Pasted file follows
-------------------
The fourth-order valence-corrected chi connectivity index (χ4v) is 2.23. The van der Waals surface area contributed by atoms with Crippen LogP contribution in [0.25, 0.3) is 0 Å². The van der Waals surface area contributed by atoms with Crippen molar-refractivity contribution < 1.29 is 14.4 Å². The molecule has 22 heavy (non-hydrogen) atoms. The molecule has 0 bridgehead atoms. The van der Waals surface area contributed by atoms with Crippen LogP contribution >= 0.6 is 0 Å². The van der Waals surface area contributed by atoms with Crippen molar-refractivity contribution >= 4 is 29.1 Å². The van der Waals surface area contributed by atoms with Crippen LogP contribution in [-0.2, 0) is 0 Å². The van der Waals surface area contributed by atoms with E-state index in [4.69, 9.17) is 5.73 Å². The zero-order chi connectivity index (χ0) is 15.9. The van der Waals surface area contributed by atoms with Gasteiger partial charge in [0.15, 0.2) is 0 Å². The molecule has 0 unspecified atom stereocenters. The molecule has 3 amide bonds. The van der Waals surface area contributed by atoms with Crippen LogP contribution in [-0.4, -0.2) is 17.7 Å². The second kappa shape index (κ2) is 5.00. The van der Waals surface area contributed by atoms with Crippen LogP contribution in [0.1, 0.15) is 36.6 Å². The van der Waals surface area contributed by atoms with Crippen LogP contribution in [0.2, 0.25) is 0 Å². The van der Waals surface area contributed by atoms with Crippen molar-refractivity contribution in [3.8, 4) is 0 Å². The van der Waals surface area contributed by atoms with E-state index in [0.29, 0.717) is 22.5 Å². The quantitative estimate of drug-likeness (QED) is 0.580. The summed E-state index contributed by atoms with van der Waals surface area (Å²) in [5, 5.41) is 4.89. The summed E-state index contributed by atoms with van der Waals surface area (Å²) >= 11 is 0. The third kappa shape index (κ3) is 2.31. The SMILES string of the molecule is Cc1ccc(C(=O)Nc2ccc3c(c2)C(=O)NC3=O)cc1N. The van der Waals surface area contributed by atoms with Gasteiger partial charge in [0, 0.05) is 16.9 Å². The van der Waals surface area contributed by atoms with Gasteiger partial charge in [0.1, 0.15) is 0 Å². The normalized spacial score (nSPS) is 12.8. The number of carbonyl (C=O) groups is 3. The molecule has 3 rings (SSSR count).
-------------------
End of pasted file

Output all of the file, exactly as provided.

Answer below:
The fourth-order valence-corrected chi connectivity index (χ4v) is 2.23. The van der Waals surface area contributed by atoms with Crippen LogP contribution in [0.25, 0.3) is 0 Å². The van der Waals surface area contributed by atoms with Crippen molar-refractivity contribution < 1.29 is 14.4 Å². The molecule has 22 heavy (non-hydrogen) atoms. The molecule has 0 bridgehead atoms. The van der Waals surface area contributed by atoms with Crippen LogP contribution >= 0.6 is 0 Å². The van der Waals surface area contributed by atoms with Crippen molar-refractivity contribution >= 4 is 29.1 Å². The van der Waals surface area contributed by atoms with Crippen LogP contribution in [-0.2, 0) is 0 Å². The van der Waals surface area contributed by atoms with E-state index in [4.69, 9.17) is 5.73 Å². The zero-order chi connectivity index (χ0) is 15.9. The van der Waals surface area contributed by atoms with Gasteiger partial charge in [0.15, 0.2) is 0 Å². The molecule has 0 unspecified atom stereocenters. The molecule has 3 amide bonds. The van der Waals surface area contributed by atoms with Crippen LogP contribution in [-0.4, -0.2) is 17.7 Å². The second kappa shape index (κ2) is 5.00. The van der Waals surface area contributed by atoms with Crippen LogP contribution in [0.1, 0.15) is 36.6 Å². The van der Waals surface area contributed by atoms with Crippen LogP contribution in [0.2, 0.25) is 0 Å². The van der Waals surface area contributed by atoms with Crippen molar-refractivity contribution in [3.8, 4) is 0 Å². The van der Waals surface area contributed by atoms with E-state index in [0.29, 0.717) is 22.5 Å². The quantitative estimate of drug-likeness (QED) is 0.580. The summed E-state index contributed by atoms with van der Waals surface area (Å²) in [5, 5.41) is 4.89. The summed E-state index contributed by atoms with van der Waals surface area (Å²) >= 11 is 0. The third kappa shape index (κ3) is 2.31. The SMILES string of the molecule is Cc1ccc(C(=O)Nc2ccc3c(c2)C(=O)NC3=O)cc1N. The van der Waals surface area contributed by atoms with Gasteiger partial charge in [0, 0.05) is 16.9 Å². The van der Waals surface area contributed by atoms with Gasteiger partial charge in [0.1, 0.15) is 0 Å². The normalized spacial score (nSPS) is 12.8. The number of carbonyl (C=O) groups is 3. The molecule has 3 rings (SSSR count).